https://civilservice.blog.gov.uk/2018/05/03/introducing-a-new-international-trade-profession/

Introducing a new International Trade Profession

Head and shoulders of man with beard
Crawford Falconer, Second Permanent Secretary at the Department for International Trade and Head of the International Trade Profession

This week we launched a new Civil Service profession to support and develop our growing team of trade specialists across government.

The International Trade Profession will be a vital part of building the trade expertise we need at home and overseas to maximise the opportunities for the United Kingdom as we leave the EU and build our own independent trade policy.

The new profession will aim to raise the skills and the sights of those working, and aspiring to work, in international trade, by:

  • opening up new roles and career opportunities across a range of exciting roles, from trade policy and negotiations at home, to supporting exports and investment in the UK from overseas;
  • cultivating talent and supporting staff in developing careers in trade;
  • providing world-class innovative learning and development; and
  • building a strong network of trade professionals working on trade policy.  

Building our trade capacity and capability

Since the EU referendum, the Civil Service has considerably expanded its trade expertise across Whitehall. The Department for International trade (DIT) alone now has more than 3,500 staff, including 1,400 posted across the world, furthering our trade connections every day on the ground.

Man speaking at lectern
Crawford Falconer speaking at the launch of the International Trade Profession

The new profession will reinforce the existing programme of trade training – drawing on leading expertise from Britain, as well as from the US, Canada, New Zealand and Australia. DIT has developed the training with the Foreign & Commonwealth Office’s Trade Faculty.  

New and innovative learning methods have been used in developing foundation, practitioner and expert-level training. These include negotiations simulations, masterclasses with leading international trade professions, and learning directly from businesses that trade internationally.

Significant numbers of staff have been able to benefit already. Last year, over 1,000 staff from 17 departments attended this training. As of today, 350 people have completed the intensive practitioner programme.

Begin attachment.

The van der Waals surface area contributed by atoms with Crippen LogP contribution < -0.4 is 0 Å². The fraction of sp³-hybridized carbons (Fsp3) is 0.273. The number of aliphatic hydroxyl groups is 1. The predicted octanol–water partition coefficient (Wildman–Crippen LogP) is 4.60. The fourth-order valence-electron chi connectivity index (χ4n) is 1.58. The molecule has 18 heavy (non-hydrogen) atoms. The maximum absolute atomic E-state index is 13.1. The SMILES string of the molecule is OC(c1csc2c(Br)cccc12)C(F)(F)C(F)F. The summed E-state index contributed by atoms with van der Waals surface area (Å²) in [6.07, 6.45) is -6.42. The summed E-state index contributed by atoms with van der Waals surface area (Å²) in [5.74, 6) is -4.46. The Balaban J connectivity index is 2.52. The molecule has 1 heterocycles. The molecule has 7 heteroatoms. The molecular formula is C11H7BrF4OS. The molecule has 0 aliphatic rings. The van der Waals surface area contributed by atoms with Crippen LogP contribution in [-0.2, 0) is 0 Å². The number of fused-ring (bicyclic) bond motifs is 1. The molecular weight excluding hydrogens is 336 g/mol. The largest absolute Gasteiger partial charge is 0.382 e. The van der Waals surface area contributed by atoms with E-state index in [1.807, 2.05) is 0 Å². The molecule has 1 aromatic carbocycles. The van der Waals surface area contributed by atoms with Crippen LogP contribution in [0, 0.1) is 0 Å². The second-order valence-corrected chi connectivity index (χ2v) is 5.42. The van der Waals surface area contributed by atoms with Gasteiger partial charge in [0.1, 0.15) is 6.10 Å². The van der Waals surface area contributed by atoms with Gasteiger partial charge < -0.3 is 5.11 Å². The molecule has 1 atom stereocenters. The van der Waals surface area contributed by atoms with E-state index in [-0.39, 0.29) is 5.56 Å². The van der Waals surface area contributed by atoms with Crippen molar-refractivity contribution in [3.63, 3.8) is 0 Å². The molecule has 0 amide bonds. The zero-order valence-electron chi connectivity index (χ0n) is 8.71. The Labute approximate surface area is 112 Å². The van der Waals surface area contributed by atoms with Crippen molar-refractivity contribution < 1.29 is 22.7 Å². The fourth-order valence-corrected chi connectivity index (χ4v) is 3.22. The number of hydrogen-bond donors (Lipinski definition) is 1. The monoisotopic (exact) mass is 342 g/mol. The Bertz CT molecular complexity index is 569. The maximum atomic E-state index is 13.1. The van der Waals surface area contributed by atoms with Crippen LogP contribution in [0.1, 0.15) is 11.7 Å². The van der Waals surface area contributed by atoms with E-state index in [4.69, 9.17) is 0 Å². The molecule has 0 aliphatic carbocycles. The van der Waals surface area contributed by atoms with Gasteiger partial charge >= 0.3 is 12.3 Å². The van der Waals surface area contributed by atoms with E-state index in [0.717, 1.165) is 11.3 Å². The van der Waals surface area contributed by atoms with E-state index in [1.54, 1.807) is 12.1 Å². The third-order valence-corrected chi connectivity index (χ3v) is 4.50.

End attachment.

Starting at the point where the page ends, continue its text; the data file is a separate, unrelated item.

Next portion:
We are also developing expert-level cadres. In 2017, DIT and the Trade Faculty launched a series of expert-level policy deep-dives and trade negotiations simulations, bringing together cross-government sector experts working on trade policy to train as a single UK negotiations team. Nearly 60 people from eight government departments are undertaking in-depth training in trade facilitation and customs, technical barriers to trade, rules of origin and financial services. This programme has now accelerated through expert negotiator training and expanded across a broad range of trade policy areas.

Developing a world-class team

The establishment of the Department for International Trade, following the referendum decision to leave the European Union, has put trade at the heart of the Government’s agenda for a Global Britain. As DIT Second Permanent Secretary and Head of the International Trade Profession, I am focused on building a team with the right people and capabilities, to deliver a national trade strategy for the UK.

The launch of the International Trade Profession represents a crucial step forward in building a world-class trade capability function for government.  

Graphic in handwritten typeface with legend 'Skilled People'If you are working in a trade-related role, or if you are interested in these roles in the future, look out for more information about the launch events and visit the Trade Profession pages on Civil Service Learning from May. 

Unprecedented opportunities

We have an unprecedented opportunity to put in place a trade policy that acts in our own interest, and that of our friends and allies.

With the IMF estimating 90% of global growth is likely to come from outside the EU, there is huge scope for more British companies, particularly smaller businesses, to target overseas markets. But trade is not only about commercial gain. It is also about nurturing developing economies, eliminating poverty and building partnerships for the future.

Fundamentally, we will have the power to choose our own economic destiny and chart our own course to a brighter and more prosperous future.

3 comments

  1. Comment by Rocio Ferro-Adams posted on

    How do you apply for these jobs?

  2. Comment by Iain Hall posted on

    How do I apply for the International Trade Profession